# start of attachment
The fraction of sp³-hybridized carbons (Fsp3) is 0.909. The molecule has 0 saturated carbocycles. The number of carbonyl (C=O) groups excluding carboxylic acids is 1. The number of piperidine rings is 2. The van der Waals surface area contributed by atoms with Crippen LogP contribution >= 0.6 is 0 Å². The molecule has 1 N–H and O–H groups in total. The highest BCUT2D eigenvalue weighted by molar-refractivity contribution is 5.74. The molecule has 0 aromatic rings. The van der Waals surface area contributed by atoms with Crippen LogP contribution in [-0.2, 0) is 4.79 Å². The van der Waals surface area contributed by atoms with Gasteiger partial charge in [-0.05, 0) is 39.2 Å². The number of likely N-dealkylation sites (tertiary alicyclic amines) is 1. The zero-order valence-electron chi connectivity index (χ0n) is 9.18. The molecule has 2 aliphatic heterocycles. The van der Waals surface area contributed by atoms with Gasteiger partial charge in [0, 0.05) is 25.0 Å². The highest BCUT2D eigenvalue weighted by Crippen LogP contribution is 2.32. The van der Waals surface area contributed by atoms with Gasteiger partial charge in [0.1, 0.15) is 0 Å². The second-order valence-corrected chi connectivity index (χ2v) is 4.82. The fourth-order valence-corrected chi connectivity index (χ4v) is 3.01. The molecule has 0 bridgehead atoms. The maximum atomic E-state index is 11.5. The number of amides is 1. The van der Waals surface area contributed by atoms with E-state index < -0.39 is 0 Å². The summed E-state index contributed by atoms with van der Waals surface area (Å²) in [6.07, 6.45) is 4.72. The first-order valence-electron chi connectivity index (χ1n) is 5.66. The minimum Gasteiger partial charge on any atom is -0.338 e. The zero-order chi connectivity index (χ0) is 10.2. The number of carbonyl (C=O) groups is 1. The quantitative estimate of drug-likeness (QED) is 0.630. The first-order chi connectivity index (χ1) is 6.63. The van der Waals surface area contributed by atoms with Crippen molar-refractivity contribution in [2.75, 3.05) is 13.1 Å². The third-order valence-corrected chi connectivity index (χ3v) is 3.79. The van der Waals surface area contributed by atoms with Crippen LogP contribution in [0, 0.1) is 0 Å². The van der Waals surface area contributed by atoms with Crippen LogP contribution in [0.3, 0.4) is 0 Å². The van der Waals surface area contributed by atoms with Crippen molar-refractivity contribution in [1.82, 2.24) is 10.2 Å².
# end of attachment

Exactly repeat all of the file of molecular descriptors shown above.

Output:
The fraction of sp³-hybridized carbons (Fsp3) is 0.909. The molecule has 0 saturated carbocycles. The number of carbonyl (C=O) groups excluding carboxylic acids is 1. The number of piperidine rings is 2. The van der Waals surface area contributed by atoms with Crippen LogP contribution >= 0.6 is 0 Å². The molecule has 1 N–H and O–H groups in total. The highest BCUT2D eigenvalue weighted by molar-refractivity contribution is 5.74. The molecule has 0 aromatic rings. The van der Waals surface area contributed by atoms with Crippen LogP contribution in [-0.2, 0) is 4.79 Å². The van der Waals surface area contributed by atoms with Gasteiger partial charge in [-0.05, 0) is 39.2 Å². The number of likely N-dealkylation sites (tertiary alicyclic amines) is 1. The zero-order valence-electron chi connectivity index (χ0n) is 9.18. The molecule has 2 aliphatic heterocycles. The van der Waals surface area contributed by atoms with Gasteiger partial charge in [0, 0.05) is 25.0 Å². The highest BCUT2D eigenvalue weighted by Crippen LogP contribution is 2.32. The van der Waals surface area contributed by atoms with Gasteiger partial charge in [0.1, 0.15) is 0 Å². The second-order valence-corrected chi connectivity index (χ2v) is 4.82. The fourth-order valence-corrected chi connectivity index (χ4v) is 3.01. The molecule has 0 bridgehead atoms. The maximum atomic E-state index is 11.5. The number of amides is 1. The van der Waals surface area contributed by atoms with E-state index < -0.39 is 0 Å². The summed E-state index contributed by atoms with van der Waals surface area (Å²) in [6.07, 6.45) is 4.72. The first-order valence-electron chi connectivity index (χ1n) is 5.66. The minimum Gasteiger partial charge on any atom is -0.338 e. The zero-order chi connectivity index (χ0) is 10.2. The number of carbonyl (C=O) groups is 1. The quantitative estimate of drug-likeness (QED) is 0.630. The first-order chi connectivity index (χ1) is 6.63. The van der Waals surface area contributed by atoms with Crippen molar-refractivity contribution in [2.75, 3.05) is 13.1 Å². The third-order valence-corrected chi connectivity index (χ3v) is 3.79. The van der Waals surface area contributed by atoms with Crippen LogP contribution in [0, 0.1) is 0 Å². The van der Waals surface area contributed by atoms with Crippen LogP contribution in [0.3, 0.4) is 0 Å². The van der Waals surface area contributed by atoms with Crippen molar-refractivity contribution in [1.82, 2.24) is 10.2 Å².